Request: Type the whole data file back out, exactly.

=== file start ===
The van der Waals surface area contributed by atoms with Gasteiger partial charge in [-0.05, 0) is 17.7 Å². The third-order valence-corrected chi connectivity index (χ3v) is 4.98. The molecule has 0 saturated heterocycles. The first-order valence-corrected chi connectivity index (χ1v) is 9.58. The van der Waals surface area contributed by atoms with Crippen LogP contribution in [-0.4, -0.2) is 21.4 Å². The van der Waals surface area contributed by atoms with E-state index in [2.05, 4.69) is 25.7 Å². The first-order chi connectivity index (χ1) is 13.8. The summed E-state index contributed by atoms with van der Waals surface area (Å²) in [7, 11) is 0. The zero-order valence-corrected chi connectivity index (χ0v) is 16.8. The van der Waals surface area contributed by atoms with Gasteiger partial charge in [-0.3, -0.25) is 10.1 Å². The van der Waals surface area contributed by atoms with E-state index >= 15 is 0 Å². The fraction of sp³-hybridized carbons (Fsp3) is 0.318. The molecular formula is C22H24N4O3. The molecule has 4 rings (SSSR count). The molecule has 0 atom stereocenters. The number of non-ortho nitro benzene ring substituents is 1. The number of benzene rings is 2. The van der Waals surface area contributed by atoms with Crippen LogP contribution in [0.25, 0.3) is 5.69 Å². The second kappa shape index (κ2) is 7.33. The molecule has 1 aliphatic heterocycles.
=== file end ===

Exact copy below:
The van der Waals surface area contributed by atoms with Gasteiger partial charge in [-0.05, 0) is 17.7 Å². The third-order valence-corrected chi connectivity index (χ3v) is 4.98. The molecule has 0 saturated heterocycles. The first-order valence-corrected chi connectivity index (χ1v) is 9.58. The van der Waals surface area contributed by atoms with Crippen LogP contribution in [-0.4, -0.2) is 21.4 Å². The van der Waals surface area contributed by atoms with E-state index in [2.05, 4.69) is 25.7 Å². The first-order chi connectivity index (χ1) is 13.8. The summed E-state index contributed by atoms with van der Waals surface area (Å²) in [7, 11) is 0. The zero-order valence-corrected chi connectivity index (χ0v) is 16.8. The van der Waals surface area contributed by atoms with Gasteiger partial charge in [-0.3, -0.25) is 10.1 Å². The van der Waals surface area contributed by atoms with E-state index >= 15 is 0 Å². The fraction of sp³-hybridized carbons (Fsp3) is 0.318. The molecular formula is C22H24N4O3. The molecule has 4 rings (SSSR count). The molecule has 0 atom stereocenters. The number of non-ortho nitro benzene ring substituents is 1. The number of benzene rings is 2. The van der Waals surface area contributed by atoms with Crippen LogP contribution in [0.25, 0.3) is 5.69 Å². The second kappa shape index (κ2) is 7.33. The molecule has 1 aliphatic heterocycles.